Weeks away from giving birth to her first child, Winnipeg singer Leanne Pearson found herself recovering in hospital after COVID-19.
It could have been a time to put the finishing touches on a kindergarten. Instead, Pearson was admitted to the Health Sciences Center during the 38th week of pregnancy.
“On New Year’s Eve, I was very ill with difficulty breathing and coughing,” she says. “I’ve been avoiding covid for two years, and just when my health means the most to not only me but my baby, it was not a good diagnosis.”
Like many right now, with the Omicron variant exploding in Manitoba, she had been given COVID-19. The biggest difference for the country artist – she was in her third trimester.
“I had trouble breathing, and when you’re pregnant, you have to breathe to get oxygen to the baby. So the concern was, is the baby getting enough oxygen?”
In total, she visited HSC three times. She was also diagnosed with shingles and laryngitis.
“I started going down pretty fast,” she says. “I was hit pretty hard.”
There is no handbook for what she had experienced, she explains.
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“If I would google, 38 weeks pregnant, covid, with shingles, respiratory problems, a mixture of laryngitis – it just does not come up.”
Despite the uncertain times, she says there was a glimmer of positivity.
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“I had just come home from the hospital and was lying in bed, really sick, and my husband is looking at me and saying, ‘Isn’t it release day?'”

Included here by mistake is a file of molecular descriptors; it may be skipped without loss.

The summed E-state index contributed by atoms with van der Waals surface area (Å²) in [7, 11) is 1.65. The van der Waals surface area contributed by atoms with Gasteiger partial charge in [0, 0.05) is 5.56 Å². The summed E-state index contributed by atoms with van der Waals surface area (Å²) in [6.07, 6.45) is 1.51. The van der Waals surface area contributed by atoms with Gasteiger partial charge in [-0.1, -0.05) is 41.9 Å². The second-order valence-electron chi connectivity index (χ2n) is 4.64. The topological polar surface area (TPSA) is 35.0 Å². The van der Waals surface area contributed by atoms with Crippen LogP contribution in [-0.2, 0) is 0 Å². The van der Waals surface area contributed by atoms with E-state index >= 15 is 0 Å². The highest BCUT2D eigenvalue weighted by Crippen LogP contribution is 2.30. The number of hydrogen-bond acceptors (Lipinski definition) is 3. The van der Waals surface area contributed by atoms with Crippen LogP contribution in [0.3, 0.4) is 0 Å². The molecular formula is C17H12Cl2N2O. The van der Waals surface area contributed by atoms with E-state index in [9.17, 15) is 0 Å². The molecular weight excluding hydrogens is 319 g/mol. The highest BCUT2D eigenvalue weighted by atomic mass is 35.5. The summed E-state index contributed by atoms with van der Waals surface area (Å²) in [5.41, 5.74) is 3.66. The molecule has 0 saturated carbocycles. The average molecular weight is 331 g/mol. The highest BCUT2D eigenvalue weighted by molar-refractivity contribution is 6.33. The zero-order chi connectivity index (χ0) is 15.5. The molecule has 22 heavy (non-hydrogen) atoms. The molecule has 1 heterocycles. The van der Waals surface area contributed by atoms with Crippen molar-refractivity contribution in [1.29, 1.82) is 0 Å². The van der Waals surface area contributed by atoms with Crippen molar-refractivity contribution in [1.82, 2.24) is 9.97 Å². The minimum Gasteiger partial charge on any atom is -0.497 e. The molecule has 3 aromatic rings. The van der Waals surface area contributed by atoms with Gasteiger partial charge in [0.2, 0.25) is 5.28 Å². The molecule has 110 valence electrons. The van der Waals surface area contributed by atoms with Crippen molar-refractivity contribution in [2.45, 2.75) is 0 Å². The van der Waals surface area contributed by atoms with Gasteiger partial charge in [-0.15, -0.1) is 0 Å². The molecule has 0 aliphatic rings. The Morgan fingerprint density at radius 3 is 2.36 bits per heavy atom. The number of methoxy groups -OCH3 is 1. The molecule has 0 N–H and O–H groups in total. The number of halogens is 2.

Pearson’s new single “Little Man” describes the unknown of first-time parenting.
“We listened to the song on the morning of the release and we both had tears in our eyes,” she says. “The timing could not have been more crazy.”
But Pearson has been positive throughout, and it continues to shine through. She says she is on the road to recovery.
“Being calm, especially in situations like this, is only helpful,” she said. “Every day, we hope, is better.”
“Before I could not even get through a conversation, I was suffocated, I could not breathe, now I sit back with a lot of congestion.”
She hopes the baby does not arrive earlier than January 21, to give her time to recover even more in the meantime.
“I left the hospital the other day and the nurse said to me, ‘No more quarrels okay?’ And I said, ‘Well, that’s the plan!’
Manitoba shared health information
As of December 19, 2021, Shared Health says they no longer track how many pregnant women test positive for COVID-19.
However, between the beginning of the pandemic and mid-December 2021, they say 970 women indicated being pregnant when they tested positive.
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